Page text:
json.loads(self.request.post))
        )
        response = JSONResponse(self.request, self.context)
        return response

Well done. So, as far as we have created some handlers we possibly would like to tell Crax that we have some new handlers. All information about Crax Views is in the Views section. Let’s define url lists.

third_app/urls.py

from crax.urls import Url, Route
from third_app.routers import CompanyList, CompanyDetails


url_list = [
    Route(Url('/companies'), CompanyList),
    Route(
        Url(
            r"/company/(?P<company_id>\d+)/(?:(?P<department_id>\w+))?", type="re_path"
        ),
        handler=CompanyDetails,
    )
]

The code above tells Crax that it needs to manage two urls. The first URL is simple and requires no parameters. The second takes one required parameter company_id and one floating (optional) parameter department_id. Url resolver will manage correctly uri with one or two parameters. If the optional parameter is missing, will be set to None. Also, second url is marked as re_path, so that means that Crax should process it, using regular expressions. All about routing you can see at Routing and Url resolving section.

second_app/urls.py

from crax.urls import Url, Route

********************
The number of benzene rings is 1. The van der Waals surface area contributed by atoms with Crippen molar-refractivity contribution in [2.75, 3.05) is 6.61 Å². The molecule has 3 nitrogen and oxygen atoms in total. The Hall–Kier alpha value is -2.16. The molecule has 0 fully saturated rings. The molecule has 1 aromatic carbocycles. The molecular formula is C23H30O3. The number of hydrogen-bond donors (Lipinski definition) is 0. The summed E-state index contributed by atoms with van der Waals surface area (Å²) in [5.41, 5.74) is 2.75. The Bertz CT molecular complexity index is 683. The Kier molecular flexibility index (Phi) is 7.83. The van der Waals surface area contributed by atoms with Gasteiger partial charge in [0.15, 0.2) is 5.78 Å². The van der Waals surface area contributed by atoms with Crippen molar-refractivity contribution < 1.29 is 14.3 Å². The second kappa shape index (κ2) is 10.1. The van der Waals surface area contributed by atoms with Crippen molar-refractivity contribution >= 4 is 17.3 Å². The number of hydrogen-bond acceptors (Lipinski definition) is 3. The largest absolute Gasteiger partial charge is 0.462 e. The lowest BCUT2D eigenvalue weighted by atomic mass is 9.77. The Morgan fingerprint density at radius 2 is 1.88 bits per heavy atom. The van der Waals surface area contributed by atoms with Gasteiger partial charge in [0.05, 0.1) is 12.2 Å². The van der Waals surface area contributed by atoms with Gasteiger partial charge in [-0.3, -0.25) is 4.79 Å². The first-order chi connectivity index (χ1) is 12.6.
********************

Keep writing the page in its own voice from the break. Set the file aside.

from second_app.routers import CustomersList, CreateCustomers, VendorsList, VendorDetails


url_list = [
    Route(Url('/customers'), CustomersList),
    Route(Url('/create_customers'), CreateCustomers),
    Route(Url('/vendors'), VendorsList),
    Route(Url('/vendor/<vendor_id>/'), VendorDetails)
]

The urls in second_app/urls.py are not marked as re_path, so Crax will handle them in the usual way. As you can see, some URLs have a closing slash and some don’t. It’s not a mistake. Crax will work correct with both options. It doesn’t matter if you added it or not. It also doesn’t matter if the user adds it or not. In Routing and Url resolving section you can find out how to define several urls with same handler or about routing in masquerade mode.

first_app/urls.py

from crax.urls import Url, Route, include
from first_app.routers import Home, guest_view_coroutine


url_list = [
    Route(Url('/'), Home),
    Route(Url('/guest_book'), guest_view_coroutine),
    include('second_app.urls'),